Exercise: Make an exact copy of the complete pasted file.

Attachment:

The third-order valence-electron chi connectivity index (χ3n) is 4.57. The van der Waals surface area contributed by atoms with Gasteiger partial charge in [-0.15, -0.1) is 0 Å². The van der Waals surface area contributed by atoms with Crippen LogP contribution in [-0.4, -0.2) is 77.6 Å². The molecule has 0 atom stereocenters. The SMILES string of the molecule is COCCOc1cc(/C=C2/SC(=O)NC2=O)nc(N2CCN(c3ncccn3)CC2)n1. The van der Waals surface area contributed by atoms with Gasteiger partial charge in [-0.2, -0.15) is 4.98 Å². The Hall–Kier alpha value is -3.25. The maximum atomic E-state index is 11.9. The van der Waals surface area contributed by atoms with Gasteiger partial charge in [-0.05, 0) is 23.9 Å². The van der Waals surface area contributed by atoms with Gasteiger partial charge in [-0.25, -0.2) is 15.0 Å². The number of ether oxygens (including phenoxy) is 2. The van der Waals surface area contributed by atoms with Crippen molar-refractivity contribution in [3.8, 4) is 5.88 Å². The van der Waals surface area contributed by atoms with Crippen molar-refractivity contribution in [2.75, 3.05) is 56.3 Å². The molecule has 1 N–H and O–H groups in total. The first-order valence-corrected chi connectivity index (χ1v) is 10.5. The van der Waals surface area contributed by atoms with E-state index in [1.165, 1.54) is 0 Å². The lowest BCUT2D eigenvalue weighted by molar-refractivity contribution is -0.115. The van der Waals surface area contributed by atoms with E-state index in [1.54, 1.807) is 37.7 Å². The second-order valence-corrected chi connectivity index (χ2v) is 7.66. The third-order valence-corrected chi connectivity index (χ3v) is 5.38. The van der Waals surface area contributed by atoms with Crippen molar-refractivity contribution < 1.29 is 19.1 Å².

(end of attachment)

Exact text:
The third-order valence-electron chi connectivity index (χ3n) is 4.57. The van der Waals surface area contributed by atoms with Gasteiger partial charge in [-0.15, -0.1) is 0 Å². The van der Waals surface area contributed by atoms with Crippen LogP contribution in [-0.4, -0.2) is 77.6 Å². The molecule has 0 atom stereocenters. The SMILES string of the molecule is COCCOc1cc(/C=C2/SC(=O)NC2=O)nc(N2CCN(c3ncccn3)CC2)n1. The van der Waals surface area contributed by atoms with Gasteiger partial charge in [-0.2, -0.15) is 4.98 Å². The Hall–Kier alpha value is -3.25. The maximum atomic E-state index is 11.9. The van der Waals surface area contributed by atoms with Gasteiger partial charge in [-0.05, 0) is 23.9 Å². The van der Waals surface area contributed by atoms with Gasteiger partial charge in [-0.25, -0.2) is 15.0 Å². The number of ether oxygens (including phenoxy) is 2. The van der Waals surface area contributed by atoms with Crippen molar-refractivity contribution in [3.8, 4) is 5.88 Å². The van der Waals surface area contributed by atoms with Crippen molar-refractivity contribution in [2.75, 3.05) is 56.3 Å². The molecule has 1 N–H and O–H groups in total. The first-order valence-corrected chi connectivity index (χ1v) is 10.5. The van der Waals surface area contributed by atoms with E-state index in [1.165, 1.54) is 0 Å². The lowest BCUT2D eigenvalue weighted by molar-refractivity contribution is -0.115. The van der Waals surface area contributed by atoms with E-state index in [1.54, 1.807) is 37.7 Å². The second-order valence-corrected chi connectivity index (χ2v) is 7.66. The third-order valence-corrected chi connectivity index (χ3v) is 5.38. The van der Waals surface area contributed by atoms with Crippen molar-refractivity contribution < 1.29 is 19.1 Å².